There is Nothing ‘Nationalist’ About Denying Fellow Indians Their Basic Rights

In this atmosphere of hate and suspicion, India needs people who will stand up and not flinch from defending those citizens who are under attack.

Muslims hold pigeons during a march to celebrate India’s Independence Day in Ahmedabad, India, August 15, 2016. Credit: Reuters

Muslims hold pigeons during a march to celebrate India’s Independence Day in Ahmedabad, India, August 15, 2016. Credit: Reuters

In response to Apoorvanand’s article, ‘Muslims Must Refuse to be Killed


I am grateful to Apoorvanand for writing and reiterating that Muslims must refuse to be killed. I thank him for his courage, dismay and camaraderie. We are living in times now when ‘liberals’ have to ask ‘minorities’ to demand that they be allowed to, at the very least, breathe. A demand for basic human rights and entitlements as equal citizens seems a far cry today. Muslims like me have been screaming out loud through different media about human rights issues across the country for years, but little did I know that I will actually need to demand/request/convince people to now let me live. But it is true.

My surname is Salim, but I am as Indian as you.

For the past few years, every time there is an issue I wish to speak up for, or against, and which has little to do with the religion I was born into and more to do with human rights, I instinctively ask myself: Am I against the beef ban because there is not much reverence for the holy cow in the texts of my religion? Am I talking about the rights of minorities being stifled because I believe in a certain God? No. It is because these issues affect me as much as they should affect anyone else who lives in this country and believes in constitutional guarantees of equality and dignity and respects fundamental freedoms.

When I met Mohammed Akhlaq’s son last year, a year after his father was lynched by a mob for allegedly consuming beef, I sensed a hesitation in his speech. With no comparison to the loss he and his family had suffered, in some ways it reminded me of my own hesitation in conversations in everyday life. From not wanting to disclose to the railway ticket checker my religion when asked, to trying to evade the question while meeting prospective landlords. There are many times in the past, when I have felt uneasy saying ‘salaam’ to my father on the phone even while fellow passengers have religious ringtones and prayers plying out loud without anyone blinking an eyelid. Why is it that I feel less equal than others on many an instance?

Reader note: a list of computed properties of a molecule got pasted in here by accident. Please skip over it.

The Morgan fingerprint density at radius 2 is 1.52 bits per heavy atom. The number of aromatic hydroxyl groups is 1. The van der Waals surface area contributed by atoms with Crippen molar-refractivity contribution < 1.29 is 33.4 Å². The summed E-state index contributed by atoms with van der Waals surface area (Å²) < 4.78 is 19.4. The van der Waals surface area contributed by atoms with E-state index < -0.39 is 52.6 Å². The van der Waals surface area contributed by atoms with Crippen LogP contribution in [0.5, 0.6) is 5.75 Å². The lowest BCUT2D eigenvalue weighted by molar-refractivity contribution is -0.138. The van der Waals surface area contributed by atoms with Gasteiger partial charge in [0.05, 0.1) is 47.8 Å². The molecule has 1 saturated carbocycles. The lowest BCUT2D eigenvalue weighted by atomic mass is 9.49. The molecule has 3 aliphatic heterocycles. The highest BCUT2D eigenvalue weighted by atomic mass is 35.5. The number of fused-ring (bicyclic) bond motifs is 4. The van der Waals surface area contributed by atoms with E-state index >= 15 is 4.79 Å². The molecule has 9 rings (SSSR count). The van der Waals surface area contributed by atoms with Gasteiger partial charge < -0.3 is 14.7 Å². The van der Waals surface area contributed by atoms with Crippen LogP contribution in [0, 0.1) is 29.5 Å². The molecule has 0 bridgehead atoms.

Would the fate of the murdered dairy farmer in Alwar have been different if his name was Pehlu Singh or Pehlu Kumar and not Pehlu Khan? Yes. What term should be used to describe Hindu men marrying or promising marriage to women belonging to the Muslim community? There are lots of such lovely couples.

In this atmosphere of hate and suspicion, I have to think twice and chose my battles carefully. Do I write about my belief in the urgency of banning triple talaq and introducing reforms in Muslim laws to address the problems of my Muslim sisters? Or will I be boosting the political career of  a certain Sadhvi by doing this?  Will the women gangraped in Muzaffarnagar during the 2013 riots ever see justice, given that many of those accused for inciting the riots now hold important offices in the region, being elected by ‘us’.